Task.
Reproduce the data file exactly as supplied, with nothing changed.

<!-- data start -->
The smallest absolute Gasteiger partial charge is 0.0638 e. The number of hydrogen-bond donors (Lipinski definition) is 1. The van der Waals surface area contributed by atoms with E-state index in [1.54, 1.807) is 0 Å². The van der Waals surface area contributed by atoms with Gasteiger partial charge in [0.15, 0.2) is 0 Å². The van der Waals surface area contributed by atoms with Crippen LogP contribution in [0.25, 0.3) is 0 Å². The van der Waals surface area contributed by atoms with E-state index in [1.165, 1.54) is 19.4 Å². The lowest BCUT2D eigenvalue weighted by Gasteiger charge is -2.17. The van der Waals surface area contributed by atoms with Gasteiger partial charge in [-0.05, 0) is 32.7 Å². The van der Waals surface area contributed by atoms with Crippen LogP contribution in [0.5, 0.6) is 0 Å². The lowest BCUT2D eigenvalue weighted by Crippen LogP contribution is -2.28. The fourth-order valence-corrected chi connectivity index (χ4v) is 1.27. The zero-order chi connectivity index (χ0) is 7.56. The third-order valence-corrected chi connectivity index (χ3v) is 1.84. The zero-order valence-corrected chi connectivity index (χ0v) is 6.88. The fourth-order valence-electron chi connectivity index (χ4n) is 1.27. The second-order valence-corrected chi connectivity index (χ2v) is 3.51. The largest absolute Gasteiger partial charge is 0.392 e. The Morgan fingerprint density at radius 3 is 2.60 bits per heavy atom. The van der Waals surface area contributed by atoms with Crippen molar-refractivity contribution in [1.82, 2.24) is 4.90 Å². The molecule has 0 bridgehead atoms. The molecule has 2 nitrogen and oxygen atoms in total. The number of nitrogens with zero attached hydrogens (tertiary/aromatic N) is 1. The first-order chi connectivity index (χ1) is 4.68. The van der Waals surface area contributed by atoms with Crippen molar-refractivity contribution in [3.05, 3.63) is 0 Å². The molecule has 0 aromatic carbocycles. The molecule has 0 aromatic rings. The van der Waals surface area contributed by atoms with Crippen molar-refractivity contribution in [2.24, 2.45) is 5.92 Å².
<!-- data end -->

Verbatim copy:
The smallest absolute Gasteiger partial charge is 0.0638 e. The number of hydrogen-bond donors (Lipinski definition) is 1. The van der Waals surface area contributed by atoms with E-state index in [1.54, 1.807) is 0 Å². The van der Waals surface area contributed by atoms with Gasteiger partial charge in [0.15, 0.2) is 0 Å². The van der Waals surface area contributed by atoms with Crippen LogP contribution in [0.25, 0.3) is 0 Å². The van der Waals surface area contributed by atoms with E-state index in [1.165, 1.54) is 19.4 Å². The lowest BCUT2D eigenvalue weighted by Gasteiger charge is -2.17. The van der Waals surface area contributed by atoms with Gasteiger partial charge in [-0.05, 0) is 32.7 Å². The van der Waals surface area contributed by atoms with Crippen LogP contribution in [0.5, 0.6) is 0 Å². The lowest BCUT2D eigenvalue weighted by Crippen LogP contribution is -2.28. The fourth-order valence-corrected chi connectivity index (χ4v) is 1.27. The zero-order chi connectivity index (χ0) is 7.56. The third-order valence-corrected chi connectivity index (χ3v) is 1.84. The zero-order valence-corrected chi connectivity index (χ0v) is 6.88. The fourth-order valence-electron chi connectivity index (χ4n) is 1.27. The second-order valence-corrected chi connectivity index (χ2v) is 3.51. The largest absolute Gasteiger partial charge is 0.392 e. The Morgan fingerprint density at radius 3 is 2.60 bits per heavy atom. The van der Waals surface area contributed by atoms with Crippen molar-refractivity contribution in [1.82, 2.24) is 4.90 Å². The molecule has 0 bridgehead atoms. The molecule has 2 nitrogen and oxygen atoms in total. The number of nitrogens with zero attached hydrogens (tertiary/aromatic N) is 1. The first-order chi connectivity index (χ1) is 4.68. The van der Waals surface area contributed by atoms with Crippen molar-refractivity contribution in [3.05, 3.63) is 0 Å². The molecule has 0 aromatic carbocycles. The molecule has 0 aromatic rings. The van der Waals surface area contributed by atoms with Crippen molar-refractivity contribution in [2.24, 2.45) is 5.92 Å².